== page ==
* Area: (core) 940 km²
* Terrain: sal and bamboo forests, plateaus, meadows and meandering streams
* Best Season: February to June
* Morning Visiting Hours: 6:30 am to 12:00 noon
* Evening Visiting Hours: 3:00 pm to 6:00 pm
* Closed: 1 July to 15 October
The Nearest Airport are Raipur , Nagpur & Jabalpur ( Distance 250 Km. , 275 Km. & 175 Km. Respectively)Kanha National Park is a national park and a Tiger Reserve in the Mandla and Balaghat districts of Madhya Pradesh, India. In the 1930s, Kanha area was divided into two sanctuaries, Hallon and Banjar, of 250 and 300 km² each. Kanha National Park was created on 1 June, 1955. Today it stretches over an area of 940 km² in the two districts Mandla and Balaghat. Together with a surrounding buffer zone of 1,067 km² and the neighboring 110 km² Phen Sanctuary it forms the Kanha Tiger Reserve. This makes it the largest National Park in Central India
The park has a significant population of Royal Bengal Tiger, leopards, the sloth bear, Barasingha and Indian wild dog. The lush sal and bamboo forests, grassy meadows and ravines of Kanha provided inspiration to Rudyard Kipling for his famous novel "Jungle Book "
FloraKanha National Park is home to over 600 species of flowering plants. The lowland forest is a mixture of sal (Shorea robusta) and other mixed forest trees, interspersed with meadows. The highland forests are tropical moist dry deciduous type and of a completely different nature with bamboo on slopes (Dendrocalamus strictus). A very good looking Indian ghost tree (kullu) can also be seen in the dense forest.
Kanha Tiger Reserve abounds in meadows or maidans which are basically open grasslands that have sprung up in fields of abandoned villages, evacuated to make way for the animals. Kanha meadow is one such example. There are many species of grass recorded at Kanha some of which are important for the survival of Barasingha (Cervus duvauceli branderi). Dense forested zones with good crown cover has abundant species of climbers, shrubs and herbs flourishing in the understory. Aquatic plants in numerous "tal" (lakes) are life line for migratory and wetland species of birds
At Kanha the majestic tiger is the keystone species. The big cats tigers and leopards are tertiary carnivores in the food chain. Besides the big cats wild dogs, wild cat, fox and the jackal are carnivores commonly seen at Kanha.
Among the deer species Swamp Deer or Hard Ground Barasingha is pride of the place as it is the only sub species of swamp deer in India (Cervus Duavcelli Branderi). The animal is adopted to hard ground unlike swamp deers of the North which live in marshy swamps. Kanha National Park has been instrumental in rescuing the “Swamp Deer” from extinction. Indian Bison or Gaur (Bos guarus)is in reality an ox race it is found in Kanha But seen mostly as winters ends. In summers gaur inhabit meadows and water holes in the park.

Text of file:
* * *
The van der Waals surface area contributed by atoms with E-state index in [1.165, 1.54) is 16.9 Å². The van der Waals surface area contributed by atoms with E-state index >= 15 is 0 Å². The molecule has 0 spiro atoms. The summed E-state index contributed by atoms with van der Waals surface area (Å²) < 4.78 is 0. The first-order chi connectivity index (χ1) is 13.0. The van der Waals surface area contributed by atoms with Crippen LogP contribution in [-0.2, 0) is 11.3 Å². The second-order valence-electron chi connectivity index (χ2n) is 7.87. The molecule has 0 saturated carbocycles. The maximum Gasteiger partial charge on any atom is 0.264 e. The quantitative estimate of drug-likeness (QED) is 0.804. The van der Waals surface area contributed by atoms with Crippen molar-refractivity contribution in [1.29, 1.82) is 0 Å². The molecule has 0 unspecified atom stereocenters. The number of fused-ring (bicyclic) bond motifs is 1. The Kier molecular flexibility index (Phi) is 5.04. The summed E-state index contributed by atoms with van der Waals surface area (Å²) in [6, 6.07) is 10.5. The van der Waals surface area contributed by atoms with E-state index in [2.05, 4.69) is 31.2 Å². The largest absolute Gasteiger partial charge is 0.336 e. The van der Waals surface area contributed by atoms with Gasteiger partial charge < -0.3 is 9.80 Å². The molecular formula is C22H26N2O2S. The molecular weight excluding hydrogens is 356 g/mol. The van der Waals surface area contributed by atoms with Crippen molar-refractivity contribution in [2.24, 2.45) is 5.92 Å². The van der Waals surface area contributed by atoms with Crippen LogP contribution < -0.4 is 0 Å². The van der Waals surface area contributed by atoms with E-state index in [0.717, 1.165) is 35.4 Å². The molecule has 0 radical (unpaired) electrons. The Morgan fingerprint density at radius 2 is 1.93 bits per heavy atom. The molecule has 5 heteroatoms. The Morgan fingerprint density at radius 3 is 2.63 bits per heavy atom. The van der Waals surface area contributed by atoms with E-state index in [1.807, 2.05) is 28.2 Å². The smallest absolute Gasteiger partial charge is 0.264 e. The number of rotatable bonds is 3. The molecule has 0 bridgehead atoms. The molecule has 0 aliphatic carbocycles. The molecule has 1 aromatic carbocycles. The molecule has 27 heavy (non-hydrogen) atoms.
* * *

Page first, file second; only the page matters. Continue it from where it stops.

Common feature of the park animals are spotted deer, sambar, barking deer, four horned deer. The latter can be seen at Bamni Dadar climb. Recently mouse deer has been discovered in the tiger reserve.
Black buck did not survive here as the habitat was not suitable. Nilgai can be seen near the Sarahi Gate while Indian Wolf once commonly seen at Mocha is a rare sight now. Hyena and sloth bear are seen with luck. Langurs and wild boars are common but the pugnacious rhesus macaque is less seen.
Nocturnal animals like fox, hyena, jungle cat, civets, porcupine, ratel or honey badger and hares can be seen outside the park confines.
Reptiles Python, Cobra, Krait, Rat Snake, Viper, Keelbacks, Grass snakes etc are nocturnal animals rarely seen. There are many species of turtles as well as amphibians found in or near the water bodies.
Transport & facilities
Jabalpur has the nearest airport (175 km) with flights to Delhi while Raipur (250 Kms) and Nagpur (275 kms) are the next closest Airports with flights to many big cities in India, including Mumbai ,Delhi,Bangalore and Kolkata . Mandla (70 km) has a good connection with Kanha and there is a tourist taxi service from Jabalpur to the national park. From jabalpur, travel via mandla and Nainpur - perhaps with an overnight stop - and take the diversion at Bamhni. Mandla, Nainpur and Seoni all have sports clubs, Internet cafes, guides, christian churches and some beautiful temples. There are three gates for entrance into the forest. The Kisli gate is best accessed from Jabalpur and stops at the village Khatia, inside the buffer area. The second gate is Mukki and the last, and most recently opened gate, is Serai.